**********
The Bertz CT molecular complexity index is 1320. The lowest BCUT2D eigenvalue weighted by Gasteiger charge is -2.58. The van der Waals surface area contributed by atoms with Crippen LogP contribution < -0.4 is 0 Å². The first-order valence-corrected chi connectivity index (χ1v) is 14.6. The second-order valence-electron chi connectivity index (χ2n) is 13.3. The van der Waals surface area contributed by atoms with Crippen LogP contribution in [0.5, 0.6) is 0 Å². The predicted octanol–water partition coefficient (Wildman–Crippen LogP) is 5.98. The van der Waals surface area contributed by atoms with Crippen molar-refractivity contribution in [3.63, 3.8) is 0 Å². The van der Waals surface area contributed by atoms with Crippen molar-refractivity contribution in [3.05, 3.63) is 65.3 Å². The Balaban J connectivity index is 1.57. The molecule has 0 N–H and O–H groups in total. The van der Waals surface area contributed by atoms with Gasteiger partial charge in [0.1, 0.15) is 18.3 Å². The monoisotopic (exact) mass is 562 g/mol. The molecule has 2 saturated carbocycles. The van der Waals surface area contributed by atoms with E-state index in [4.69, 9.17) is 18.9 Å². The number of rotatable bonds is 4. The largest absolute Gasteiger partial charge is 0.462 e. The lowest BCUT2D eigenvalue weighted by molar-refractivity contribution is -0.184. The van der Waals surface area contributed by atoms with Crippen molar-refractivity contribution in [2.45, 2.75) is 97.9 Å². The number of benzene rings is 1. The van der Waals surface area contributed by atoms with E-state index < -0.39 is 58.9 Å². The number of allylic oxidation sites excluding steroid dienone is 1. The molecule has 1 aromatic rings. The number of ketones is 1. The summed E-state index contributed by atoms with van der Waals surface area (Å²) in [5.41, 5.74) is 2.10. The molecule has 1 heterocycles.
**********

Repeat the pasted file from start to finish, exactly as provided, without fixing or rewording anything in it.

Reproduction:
The Bertz CT molecular complexity index is 1320. The lowest BCUT2D eigenvalue weighted by Gasteiger charge is -2.58. The van der Waals surface area contributed by atoms with Crippen LogP contribution < -0.4 is 0 Å². The first-order valence-corrected chi connectivity index (χ1v) is 14.6. The second-order valence-electron chi connectivity index (χ2n) is 13.3. The van der Waals surface area contributed by atoms with Crippen LogP contribution in [0.5, 0.6) is 0 Å². The predicted octanol–water partition coefficient (Wildman–Crippen LogP) is 5.98. The van der Waals surface area contributed by atoms with Crippen molar-refractivity contribution in [3.63, 3.8) is 0 Å². The van der Waals surface area contributed by atoms with Crippen molar-refractivity contribution in [3.05, 3.63) is 65.3 Å². The Balaban J connectivity index is 1.57. The molecule has 0 N–H and O–H groups in total. The van der Waals surface area contributed by atoms with Gasteiger partial charge in [0.1, 0.15) is 18.3 Å². The monoisotopic (exact) mass is 562 g/mol. The molecule has 2 saturated carbocycles. The van der Waals surface area contributed by atoms with E-state index in [4.69, 9.17) is 18.9 Å². The number of rotatable bonds is 4. The largest absolute Gasteiger partial charge is 0.462 e. The lowest BCUT2D eigenvalue weighted by molar-refractivity contribution is -0.184. The van der Waals surface area contributed by atoms with Crippen molar-refractivity contribution in [2.45, 2.75) is 97.9 Å². The number of benzene rings is 1. The van der Waals surface area contributed by atoms with E-state index < -0.39 is 58.9 Å². The number of allylic oxidation sites excluding steroid dienone is 1. The molecule has 1 aromatic rings. The number of ketones is 1. The summed E-state index contributed by atoms with van der Waals surface area (Å²) in [5.41, 5.74) is 2.10. The molecule has 1 heterocycles.